When was the last time you got a snail mail that wasn’t a bill, or brochure, or sales pitch for a better mortgage rate? How long ago was that last newsy letter from a friend, or personal condolence note rather than an electronic card? Or a hand-written thank you for a party you’ve spent time and energy on? I can’t remember when I had the pleasure.
The days of communication via the USPS are long gone, as we seem to have lost the capacity for making simple gestures. When I give a party it is unusual to get even e-mail thank you’s afterwards. Recently one turned up in my in-box addressed not only to me as the hostess, but also as a greeting to all those who had attended the small gathering. Quickly, the original e-mail became a thread of “group” acknowledgments, as many people latched on and echoed its sentiments—rather than creating their own. The final addition to the thread expressed a guest’s gratitude with one word only: “ditto.”
This lack of a courteous and caring response leads me to reflect on why we just don’t seem to make much effort in this regard anymore. Stevie Nicks, the lead singer from Fleetwood Mac, describes the situation precisely and sums up our problem by pinpointing a single word:
Your graciousness is what carries you. It isn’t about how old you are, how young you are, how beautiful you are, or how short your skirt is. What it is, is what comes out of your heart. If you’re gracious, you’ve won the game.”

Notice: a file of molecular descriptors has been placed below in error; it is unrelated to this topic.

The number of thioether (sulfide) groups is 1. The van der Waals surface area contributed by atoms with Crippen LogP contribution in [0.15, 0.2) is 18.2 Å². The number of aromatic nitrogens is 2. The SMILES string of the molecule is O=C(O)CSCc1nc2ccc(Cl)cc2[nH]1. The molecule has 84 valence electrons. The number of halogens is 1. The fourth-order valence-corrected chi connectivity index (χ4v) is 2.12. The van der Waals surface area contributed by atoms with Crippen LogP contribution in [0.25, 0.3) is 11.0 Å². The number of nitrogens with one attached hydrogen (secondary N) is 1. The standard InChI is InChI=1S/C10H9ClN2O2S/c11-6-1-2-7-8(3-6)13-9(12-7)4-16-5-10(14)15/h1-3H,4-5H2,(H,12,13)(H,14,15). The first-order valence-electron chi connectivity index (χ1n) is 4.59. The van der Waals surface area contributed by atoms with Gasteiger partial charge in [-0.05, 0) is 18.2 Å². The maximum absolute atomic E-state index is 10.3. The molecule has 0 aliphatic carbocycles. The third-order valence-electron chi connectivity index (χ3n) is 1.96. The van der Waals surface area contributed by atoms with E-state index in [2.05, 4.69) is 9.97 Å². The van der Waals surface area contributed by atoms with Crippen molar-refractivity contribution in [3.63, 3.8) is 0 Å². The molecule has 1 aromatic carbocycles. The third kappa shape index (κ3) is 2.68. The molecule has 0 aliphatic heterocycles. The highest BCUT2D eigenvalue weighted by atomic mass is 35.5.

What we both are talking about is how we now choose to communicate and connect. We e-mail rather than write, we text instead of telephone. People have confessed to me that because a call gets too involved and takes too much time, shorthand texting is just “easier.” Why is talking to friends or family so “hard?” Don’t all of us deserve a little more attention that comes from the heart?
Maybe I am a dinosaur about all this because I spend my days reaching out in written form. While I don’t answer the phone during my working hours, I grab up the landline as soon as the afternoon ends. I love the rich sound of my friends’ and family’s voices, and the crucial connotations that email or text cannot convey.
Nearly two decades ago, I met my husband via an online dating service. At that time the match process included writing several essays about yourself. But on similar sites today, you only have to checkmark boxes on a list, revealing yourself with generalities—and without typing in a single word. No personal touch required.
Our lives today are packed with family commitments, work, exercise, answering emails, and dialing in on social media. Often frustrated and impatient, we require quick and continual stimulation in order to relax. How many of us spend our free time sitting in an armchair and reading a book—even on an e-reader? And surely everyone has seen the A T & T prime-time ad with the family whose Internet goes down, leaving them stranded—and absurdly frantic. Really?
I wonder whether we really need to live at such velocity. I am still “productive,” even if I am not a woman possessed with writing another chapter so late in the day that we have to go out to “catch a bite” on my night to cook—rather than making Brad’s favorite meatloaf. It is more than fine to go sailing with my husband and dogs, rather than answering Tweets or Facebook posts—though keeping an active social media platform is important for my career.
A handwritten thank you note, or phoning to say how happy I was to be included, is an important way of expressing my gratitude “in person.” And a Sunday-night, touch-base call to my sons, who live in such different worlds, is even more important. And fulfilling.
So pick up your pen, or dial that cell. It may take a little more of your time, but the person opening his mailbox or listening to your voice will be very happy that you did.